In general English one might distinguish between:
in time: rechtzeitig
on time: pünktlich
If you arrange to record a TV programme at 9.00 a.m., you want to start recording on time – on the dot of nine.
If you have to do something by / before December 31, you need to do it in time – before the final date.
(I bought a jar which had the wording ‘Eat the contents until December 2014’ instead of ‘Eat the contents before December 2014’)
In legal texts, there are often deadlines, and the word rechtzeitig comes up for translation, both as an adverb and as an adjective.
In BrE I would say: in good time or within the prescribed period.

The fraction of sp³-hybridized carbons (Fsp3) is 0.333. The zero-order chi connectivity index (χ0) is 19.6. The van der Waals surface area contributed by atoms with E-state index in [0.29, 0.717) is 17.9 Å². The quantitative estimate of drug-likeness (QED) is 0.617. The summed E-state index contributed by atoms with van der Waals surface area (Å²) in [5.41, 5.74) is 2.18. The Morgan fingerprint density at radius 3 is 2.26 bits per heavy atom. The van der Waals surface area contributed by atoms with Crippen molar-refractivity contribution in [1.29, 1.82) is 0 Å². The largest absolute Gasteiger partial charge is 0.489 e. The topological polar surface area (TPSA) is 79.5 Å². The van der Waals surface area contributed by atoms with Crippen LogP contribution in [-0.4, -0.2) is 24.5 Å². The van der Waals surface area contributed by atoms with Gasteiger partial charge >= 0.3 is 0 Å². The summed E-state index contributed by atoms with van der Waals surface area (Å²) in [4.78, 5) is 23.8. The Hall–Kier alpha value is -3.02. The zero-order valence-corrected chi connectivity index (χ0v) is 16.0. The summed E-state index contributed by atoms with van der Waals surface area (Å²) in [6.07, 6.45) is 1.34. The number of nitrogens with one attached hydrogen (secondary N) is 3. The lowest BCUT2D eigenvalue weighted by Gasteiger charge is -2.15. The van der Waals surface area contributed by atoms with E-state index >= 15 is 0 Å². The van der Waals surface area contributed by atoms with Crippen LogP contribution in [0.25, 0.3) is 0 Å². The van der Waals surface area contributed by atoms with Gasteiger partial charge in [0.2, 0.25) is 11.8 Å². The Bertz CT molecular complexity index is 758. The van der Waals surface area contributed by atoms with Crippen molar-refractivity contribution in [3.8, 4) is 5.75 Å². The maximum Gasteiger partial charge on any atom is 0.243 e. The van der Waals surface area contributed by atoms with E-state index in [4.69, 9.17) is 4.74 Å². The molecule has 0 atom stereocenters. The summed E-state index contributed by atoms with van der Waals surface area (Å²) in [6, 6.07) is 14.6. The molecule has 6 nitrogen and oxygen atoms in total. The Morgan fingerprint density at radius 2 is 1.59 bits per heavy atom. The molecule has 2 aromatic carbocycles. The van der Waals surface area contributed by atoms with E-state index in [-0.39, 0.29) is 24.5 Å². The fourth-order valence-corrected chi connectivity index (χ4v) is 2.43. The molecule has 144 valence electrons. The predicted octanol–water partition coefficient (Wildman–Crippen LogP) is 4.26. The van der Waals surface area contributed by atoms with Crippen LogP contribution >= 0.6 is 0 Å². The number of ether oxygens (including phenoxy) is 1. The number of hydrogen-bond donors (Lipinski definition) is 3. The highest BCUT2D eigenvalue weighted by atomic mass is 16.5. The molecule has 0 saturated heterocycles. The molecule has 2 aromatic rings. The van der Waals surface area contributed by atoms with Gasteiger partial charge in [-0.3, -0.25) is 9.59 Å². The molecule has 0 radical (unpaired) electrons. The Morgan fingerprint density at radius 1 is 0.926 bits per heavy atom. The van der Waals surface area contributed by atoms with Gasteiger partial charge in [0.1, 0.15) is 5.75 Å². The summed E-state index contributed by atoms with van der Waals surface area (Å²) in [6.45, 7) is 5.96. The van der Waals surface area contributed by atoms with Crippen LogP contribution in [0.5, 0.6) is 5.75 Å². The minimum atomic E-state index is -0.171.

One also encounters, in AmE but also in BrE: in a timely manner. (timely is an adjective, not an adverb)
I’ve just been reminded of a word that works better grammatically if you need an adverb: timeously.
Laddie J … said that, at the end of the opposition period and in the absence of opposition, the Registrar was obliged to take steps timeously to place the mark on the register.
There’s a complex of further vocabulary here, for German Frist: a period of time but also a time limit / deadline. I believe deadline is regarded as more AmE usage, but I see no problem with using it. It’s probably more common in general usage than legal texts, though.